This key characteristic, he writes, is that activities in this sector have a great capacity for productivity growth, externalities (technical as well as pecuniary), and increasing returns to scale. The transition into manufacturing became a key piece of Asia’s development in a context of export-led growth, where Asian companies saw the whole world as their market. They realized that they had to export, in particular manufactures, to pay for their import requirements (Jesus, 2018). Considering the situation of African with a huge unskilled and illiterate population and an increasing demographic shift, manufacturing is central to generating high growth and socio-economic development. And industrial development necessitates technical infrastructure and building Africa’s capacity, which essentially, cannot be leapfrogged. As Calestous Juma (2017) has noted, African countries need adequate infrastructure to realize their full potential; the continent’s low economic performance and weak integration into the global economy stem partly from inadequate investment in and development of energy, transportation, telecommunications, water and sanitation, and irrigation infrastructures.
Interestingly, no country has been able to achieve tremendous economic growth without a strong manufacturing base and an adequate infrastructure. Fostering manufacturing for Africa will be complementary to infrastructural development to facilitate leapfrogging and economic activities. Education plays a key role in this process and a trained workforce. The truth is we cannot achieve innovation and without a properly trained workforce and a robust economic system (Diop, 2017).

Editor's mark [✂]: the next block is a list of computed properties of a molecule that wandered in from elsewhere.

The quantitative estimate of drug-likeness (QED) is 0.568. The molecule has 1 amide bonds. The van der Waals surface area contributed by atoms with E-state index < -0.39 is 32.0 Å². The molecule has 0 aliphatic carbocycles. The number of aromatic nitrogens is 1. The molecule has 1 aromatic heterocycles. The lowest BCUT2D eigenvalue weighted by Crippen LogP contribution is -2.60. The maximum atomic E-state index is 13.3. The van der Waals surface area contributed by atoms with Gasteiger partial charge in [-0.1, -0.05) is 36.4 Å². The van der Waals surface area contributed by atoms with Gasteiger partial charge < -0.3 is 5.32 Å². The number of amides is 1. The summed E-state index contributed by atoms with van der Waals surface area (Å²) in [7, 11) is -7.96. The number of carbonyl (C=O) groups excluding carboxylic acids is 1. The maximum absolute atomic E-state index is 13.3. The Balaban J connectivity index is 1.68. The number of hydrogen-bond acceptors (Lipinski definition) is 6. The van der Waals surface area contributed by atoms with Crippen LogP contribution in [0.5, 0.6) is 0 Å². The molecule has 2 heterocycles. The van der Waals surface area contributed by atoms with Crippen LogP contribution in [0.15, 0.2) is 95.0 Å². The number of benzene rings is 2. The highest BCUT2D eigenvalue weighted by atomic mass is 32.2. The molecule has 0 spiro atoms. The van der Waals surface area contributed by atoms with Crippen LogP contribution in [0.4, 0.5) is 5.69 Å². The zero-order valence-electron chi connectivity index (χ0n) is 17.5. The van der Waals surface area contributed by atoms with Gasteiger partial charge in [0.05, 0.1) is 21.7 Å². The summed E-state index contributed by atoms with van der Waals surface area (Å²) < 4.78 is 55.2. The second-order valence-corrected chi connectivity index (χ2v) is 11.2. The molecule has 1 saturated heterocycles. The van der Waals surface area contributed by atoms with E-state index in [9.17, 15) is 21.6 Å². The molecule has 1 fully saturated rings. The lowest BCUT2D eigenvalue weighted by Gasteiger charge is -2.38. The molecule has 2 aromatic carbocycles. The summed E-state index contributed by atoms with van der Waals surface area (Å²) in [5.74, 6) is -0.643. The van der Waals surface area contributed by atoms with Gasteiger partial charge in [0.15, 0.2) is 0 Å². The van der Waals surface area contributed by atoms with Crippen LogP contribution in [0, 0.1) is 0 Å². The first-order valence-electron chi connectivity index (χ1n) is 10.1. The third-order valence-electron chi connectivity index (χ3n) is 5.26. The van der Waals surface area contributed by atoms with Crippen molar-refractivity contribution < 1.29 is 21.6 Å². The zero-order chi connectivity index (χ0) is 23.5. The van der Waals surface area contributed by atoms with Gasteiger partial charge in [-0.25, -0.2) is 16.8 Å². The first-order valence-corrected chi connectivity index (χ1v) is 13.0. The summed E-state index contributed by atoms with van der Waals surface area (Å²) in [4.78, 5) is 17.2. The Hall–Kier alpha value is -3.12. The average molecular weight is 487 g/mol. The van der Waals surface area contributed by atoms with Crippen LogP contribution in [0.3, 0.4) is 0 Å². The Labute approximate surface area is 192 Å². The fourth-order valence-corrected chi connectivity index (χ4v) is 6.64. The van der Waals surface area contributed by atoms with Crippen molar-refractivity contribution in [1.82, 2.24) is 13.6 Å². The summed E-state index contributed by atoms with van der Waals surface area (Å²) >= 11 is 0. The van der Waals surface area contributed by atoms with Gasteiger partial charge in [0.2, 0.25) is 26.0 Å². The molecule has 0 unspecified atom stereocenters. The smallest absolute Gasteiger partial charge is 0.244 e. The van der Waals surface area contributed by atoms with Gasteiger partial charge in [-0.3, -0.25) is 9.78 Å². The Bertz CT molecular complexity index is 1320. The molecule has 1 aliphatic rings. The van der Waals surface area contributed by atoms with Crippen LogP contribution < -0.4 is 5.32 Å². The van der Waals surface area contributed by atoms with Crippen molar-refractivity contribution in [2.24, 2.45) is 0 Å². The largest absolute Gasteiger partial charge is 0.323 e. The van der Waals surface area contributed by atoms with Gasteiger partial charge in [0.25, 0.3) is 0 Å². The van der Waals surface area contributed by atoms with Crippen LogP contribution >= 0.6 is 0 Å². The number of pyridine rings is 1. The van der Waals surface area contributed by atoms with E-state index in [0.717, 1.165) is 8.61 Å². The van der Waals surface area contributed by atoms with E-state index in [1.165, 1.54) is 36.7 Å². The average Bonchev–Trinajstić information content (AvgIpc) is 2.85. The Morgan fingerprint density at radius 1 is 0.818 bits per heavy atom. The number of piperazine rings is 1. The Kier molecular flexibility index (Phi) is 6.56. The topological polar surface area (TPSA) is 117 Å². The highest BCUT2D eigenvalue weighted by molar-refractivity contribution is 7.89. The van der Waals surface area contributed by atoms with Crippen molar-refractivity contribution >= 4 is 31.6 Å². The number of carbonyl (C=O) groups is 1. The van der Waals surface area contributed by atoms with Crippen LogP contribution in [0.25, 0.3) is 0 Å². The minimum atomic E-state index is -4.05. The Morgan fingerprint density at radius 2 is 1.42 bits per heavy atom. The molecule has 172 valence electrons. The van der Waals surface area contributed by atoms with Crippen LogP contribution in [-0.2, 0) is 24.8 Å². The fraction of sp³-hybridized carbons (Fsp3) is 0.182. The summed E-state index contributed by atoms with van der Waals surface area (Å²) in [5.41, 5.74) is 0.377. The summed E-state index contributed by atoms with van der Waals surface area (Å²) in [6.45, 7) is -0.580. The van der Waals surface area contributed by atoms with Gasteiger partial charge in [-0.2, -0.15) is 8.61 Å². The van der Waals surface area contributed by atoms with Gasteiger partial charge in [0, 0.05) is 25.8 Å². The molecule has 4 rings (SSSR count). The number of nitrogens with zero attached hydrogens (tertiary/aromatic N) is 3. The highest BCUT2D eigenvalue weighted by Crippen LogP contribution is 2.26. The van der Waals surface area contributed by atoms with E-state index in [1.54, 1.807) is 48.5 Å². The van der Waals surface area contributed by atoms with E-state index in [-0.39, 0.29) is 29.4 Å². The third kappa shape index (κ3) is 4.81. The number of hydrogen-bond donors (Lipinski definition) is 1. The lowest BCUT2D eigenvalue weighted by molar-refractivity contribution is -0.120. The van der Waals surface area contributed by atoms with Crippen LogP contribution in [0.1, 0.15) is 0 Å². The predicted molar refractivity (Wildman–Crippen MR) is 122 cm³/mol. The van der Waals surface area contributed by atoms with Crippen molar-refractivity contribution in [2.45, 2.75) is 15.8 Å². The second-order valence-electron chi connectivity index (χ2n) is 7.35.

Africa cannot leapfrog its way out of the leadership and political crisis that permeates it. Given the fast pace of technological advancement across Asia and Europe, Africa needs an improved and multidisciplinary education to empower its people as producers rather than consumers of technological achievements from the west and Asia. As of recent statistics, the population of age 15 and over are without education in Africa in Sub-Saharan Africa and this, according to Makhtar Diop (2017) must be leapfrogged to catch up with the labour market. It’s even still a hurdle to leapfrog education with high poverty and unemployment in most of Africa. Transforming Africa’s educational institutions first and foremost needs institutionalized systems that require money and time and a systematic approach to not just developing entrepreneurs and tech-savvy leaders who would create jobs through startups, but also providing the space for the social sciences to thrive to solve the philosophical challenge of state in Africa.
While we now face a technological challenge, we will in the near future, face a philosophical challenge as most societies in Europe, Asia and America are already suffering from a philosophical bankruptcy as Yuval Harari recently pointed out at the World Economic Forum meeting in Davos. As Africa leapfrogs technologically, solving problems of poverty and unemployment, we will also be giving rise to new forms of dictatorship that will be carried out by not only by governments but tech companies. This is why Yuval believes we need philosophers to conceptualize our new realities because the twin revolution in infotech and biotech are giving politicians and business people the means to create heaven and hell. In Africa, especially this will have a dangerous outcome without an education system that not only focuses on building 21st-century skills but creating philosophical leaders who would address ethical challenges of the state—which we can’t leapfrog. The future of Africa cannot afford just leapfrogging the technology, it needs to generate its own innovation by having educational infrastructures and millions of African youths with access.
Essentially, the African is built for challenges and Africa’s collective struggle for economic takeoff will be realized when governments realize that Africa’s future started yesterday and the aspirations of the African people and its growing taste for western consumption must be met with a growing taste for western skills to balance its ability and wants as the post-colonial theorist, Ali Mazrui once eloquently articulated. And this must be done by empowering Africans to be driver instead of passengers of the technological revolution.